Those planes look much tougher to fly though. Sometime, I’ll need to try fpv with one of these foamies.

    I’m the same way with building tools and machines instead of really making things with them. The bar is much lower for shop projects.

    I’m kind of the se way with planes and quadcopters, actually. Once I fly them, I lose interest and want to build another one.



    My buddy, Henry, was the far better flyer than I was. I was really partial to the RCPowers parkjets with their 3d fuselages and score-and-fold methodology (perfect for needle cutting)… that was why I initially did my needle cutter development over on the RCPowers site. I enjoyed the cutting and building of airframes just to see what they looked like… and then I’d give them to Henry to actually fly. I never enjoyed finishing/painting… we would simply shoot them with a light coat of spray paint (me, orange… him, not orange) just to tell them apart and see them against the sky.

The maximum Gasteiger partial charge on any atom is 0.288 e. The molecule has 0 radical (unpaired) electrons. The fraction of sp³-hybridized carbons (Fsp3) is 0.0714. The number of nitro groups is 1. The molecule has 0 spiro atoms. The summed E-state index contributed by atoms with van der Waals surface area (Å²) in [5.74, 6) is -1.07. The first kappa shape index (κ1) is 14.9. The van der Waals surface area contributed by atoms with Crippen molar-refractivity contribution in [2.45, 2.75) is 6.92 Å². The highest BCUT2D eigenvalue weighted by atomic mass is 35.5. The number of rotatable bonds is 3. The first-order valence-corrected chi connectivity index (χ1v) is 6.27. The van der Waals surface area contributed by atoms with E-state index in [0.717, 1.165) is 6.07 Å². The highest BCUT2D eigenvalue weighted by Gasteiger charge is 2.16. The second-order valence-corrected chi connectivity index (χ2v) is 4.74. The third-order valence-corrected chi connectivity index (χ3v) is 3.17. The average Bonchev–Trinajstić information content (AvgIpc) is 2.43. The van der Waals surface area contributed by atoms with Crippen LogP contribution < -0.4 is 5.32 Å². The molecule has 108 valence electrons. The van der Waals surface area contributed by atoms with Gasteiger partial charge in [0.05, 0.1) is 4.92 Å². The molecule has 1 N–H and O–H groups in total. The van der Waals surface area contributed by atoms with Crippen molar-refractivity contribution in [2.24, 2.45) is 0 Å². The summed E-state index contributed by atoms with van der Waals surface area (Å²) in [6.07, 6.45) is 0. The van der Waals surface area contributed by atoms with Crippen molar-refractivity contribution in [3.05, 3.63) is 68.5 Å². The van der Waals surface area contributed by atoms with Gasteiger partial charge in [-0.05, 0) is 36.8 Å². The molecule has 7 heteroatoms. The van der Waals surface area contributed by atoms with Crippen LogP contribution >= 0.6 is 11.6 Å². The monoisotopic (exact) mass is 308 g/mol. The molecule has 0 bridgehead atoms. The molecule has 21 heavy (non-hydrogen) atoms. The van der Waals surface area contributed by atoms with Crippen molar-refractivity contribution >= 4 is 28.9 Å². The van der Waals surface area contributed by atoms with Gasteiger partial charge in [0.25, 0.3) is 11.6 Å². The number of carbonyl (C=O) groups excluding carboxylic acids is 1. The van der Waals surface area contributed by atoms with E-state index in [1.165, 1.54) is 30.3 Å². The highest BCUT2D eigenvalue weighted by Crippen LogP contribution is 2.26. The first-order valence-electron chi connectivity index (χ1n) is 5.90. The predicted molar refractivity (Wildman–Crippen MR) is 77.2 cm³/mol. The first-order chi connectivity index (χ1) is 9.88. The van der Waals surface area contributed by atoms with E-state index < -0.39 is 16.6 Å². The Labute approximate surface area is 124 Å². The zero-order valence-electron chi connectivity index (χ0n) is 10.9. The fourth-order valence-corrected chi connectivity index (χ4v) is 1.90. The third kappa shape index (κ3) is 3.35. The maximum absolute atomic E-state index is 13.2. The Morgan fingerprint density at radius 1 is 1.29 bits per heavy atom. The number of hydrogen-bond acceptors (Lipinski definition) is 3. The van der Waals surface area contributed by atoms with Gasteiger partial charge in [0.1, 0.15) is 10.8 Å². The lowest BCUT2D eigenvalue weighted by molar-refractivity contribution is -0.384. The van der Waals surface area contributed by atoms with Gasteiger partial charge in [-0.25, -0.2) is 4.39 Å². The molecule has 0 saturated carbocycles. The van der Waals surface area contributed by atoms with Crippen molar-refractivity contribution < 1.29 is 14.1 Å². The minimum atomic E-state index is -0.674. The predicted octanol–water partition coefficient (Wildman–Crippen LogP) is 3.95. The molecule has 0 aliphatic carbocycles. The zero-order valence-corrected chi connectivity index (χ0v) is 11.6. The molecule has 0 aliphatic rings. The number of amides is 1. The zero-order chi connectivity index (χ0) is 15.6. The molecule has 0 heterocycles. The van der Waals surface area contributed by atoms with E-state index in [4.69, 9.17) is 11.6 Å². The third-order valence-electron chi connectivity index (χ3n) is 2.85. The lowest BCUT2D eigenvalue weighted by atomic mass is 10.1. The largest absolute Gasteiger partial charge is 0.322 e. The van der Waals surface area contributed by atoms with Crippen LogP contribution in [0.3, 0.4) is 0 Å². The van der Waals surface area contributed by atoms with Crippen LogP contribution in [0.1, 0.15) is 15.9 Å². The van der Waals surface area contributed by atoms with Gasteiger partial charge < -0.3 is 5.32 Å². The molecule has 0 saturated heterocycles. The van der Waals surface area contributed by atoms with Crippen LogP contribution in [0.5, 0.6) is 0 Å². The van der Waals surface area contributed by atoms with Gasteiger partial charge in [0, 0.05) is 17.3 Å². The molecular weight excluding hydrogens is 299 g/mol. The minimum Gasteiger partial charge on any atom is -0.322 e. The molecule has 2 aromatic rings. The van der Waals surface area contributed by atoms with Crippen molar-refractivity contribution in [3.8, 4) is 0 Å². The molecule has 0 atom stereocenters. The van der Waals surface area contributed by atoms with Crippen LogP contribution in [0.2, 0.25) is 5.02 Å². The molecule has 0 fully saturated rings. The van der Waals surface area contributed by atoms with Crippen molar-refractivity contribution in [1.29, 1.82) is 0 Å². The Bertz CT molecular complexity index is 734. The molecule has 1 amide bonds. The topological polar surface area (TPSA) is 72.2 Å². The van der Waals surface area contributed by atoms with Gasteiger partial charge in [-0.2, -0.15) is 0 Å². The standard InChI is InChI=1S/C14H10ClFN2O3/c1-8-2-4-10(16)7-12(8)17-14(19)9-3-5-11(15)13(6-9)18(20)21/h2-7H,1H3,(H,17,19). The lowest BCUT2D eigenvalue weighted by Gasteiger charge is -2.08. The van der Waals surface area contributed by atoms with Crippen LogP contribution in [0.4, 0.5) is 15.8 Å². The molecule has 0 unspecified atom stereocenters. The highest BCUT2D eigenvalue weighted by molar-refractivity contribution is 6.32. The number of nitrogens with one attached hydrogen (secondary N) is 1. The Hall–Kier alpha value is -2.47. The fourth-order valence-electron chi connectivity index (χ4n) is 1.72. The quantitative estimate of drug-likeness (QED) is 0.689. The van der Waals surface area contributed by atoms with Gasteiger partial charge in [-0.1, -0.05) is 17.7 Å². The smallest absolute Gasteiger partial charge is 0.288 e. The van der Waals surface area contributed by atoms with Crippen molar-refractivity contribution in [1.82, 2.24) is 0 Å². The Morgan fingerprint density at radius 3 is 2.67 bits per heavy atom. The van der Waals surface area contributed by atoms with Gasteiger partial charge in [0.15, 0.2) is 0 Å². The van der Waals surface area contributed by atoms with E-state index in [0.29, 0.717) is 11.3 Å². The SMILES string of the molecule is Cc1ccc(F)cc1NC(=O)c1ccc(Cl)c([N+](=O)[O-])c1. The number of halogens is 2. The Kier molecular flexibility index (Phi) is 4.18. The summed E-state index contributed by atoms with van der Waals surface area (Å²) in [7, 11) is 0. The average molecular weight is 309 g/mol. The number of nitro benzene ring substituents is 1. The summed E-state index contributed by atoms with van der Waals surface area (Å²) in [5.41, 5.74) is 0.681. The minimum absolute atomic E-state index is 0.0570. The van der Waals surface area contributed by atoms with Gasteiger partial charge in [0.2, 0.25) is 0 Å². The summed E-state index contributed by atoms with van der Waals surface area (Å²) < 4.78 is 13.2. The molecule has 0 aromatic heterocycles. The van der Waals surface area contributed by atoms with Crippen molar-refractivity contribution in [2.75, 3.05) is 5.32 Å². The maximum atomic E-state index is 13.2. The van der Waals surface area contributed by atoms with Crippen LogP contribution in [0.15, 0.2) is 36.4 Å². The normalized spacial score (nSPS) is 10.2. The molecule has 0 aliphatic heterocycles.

We began our journey on a quest to see just how cheaply a person could get into RC. As kids, in the 50’s and 60’s, RC was a rich man’s game… thousands of $$$ and hundreds of man-hours spent building balsa-and-tissue, gas-powered models that, more often than not, were destroyed when taking off on their maiden flight. Today, $2 worth of foam and hot glue, $35-$40 worth of servos, esc, motor, and receiver, a couple of batteries and a charger, and a $40-$50 transmitter… and you can go from “zero” to tons of fun in short order. Our pasture flight sessions were more like demolition derby – fly, crash, quick tape/glue field repair, throw it back into the air… and repeat. Last man flying wins! When a plane was beyond field repair and too far gone to fly again… we’d just go cut another one, quickly hot-glue it together, transfer the old electrics over to the new airframe… and we were ready for another flying session. What fun!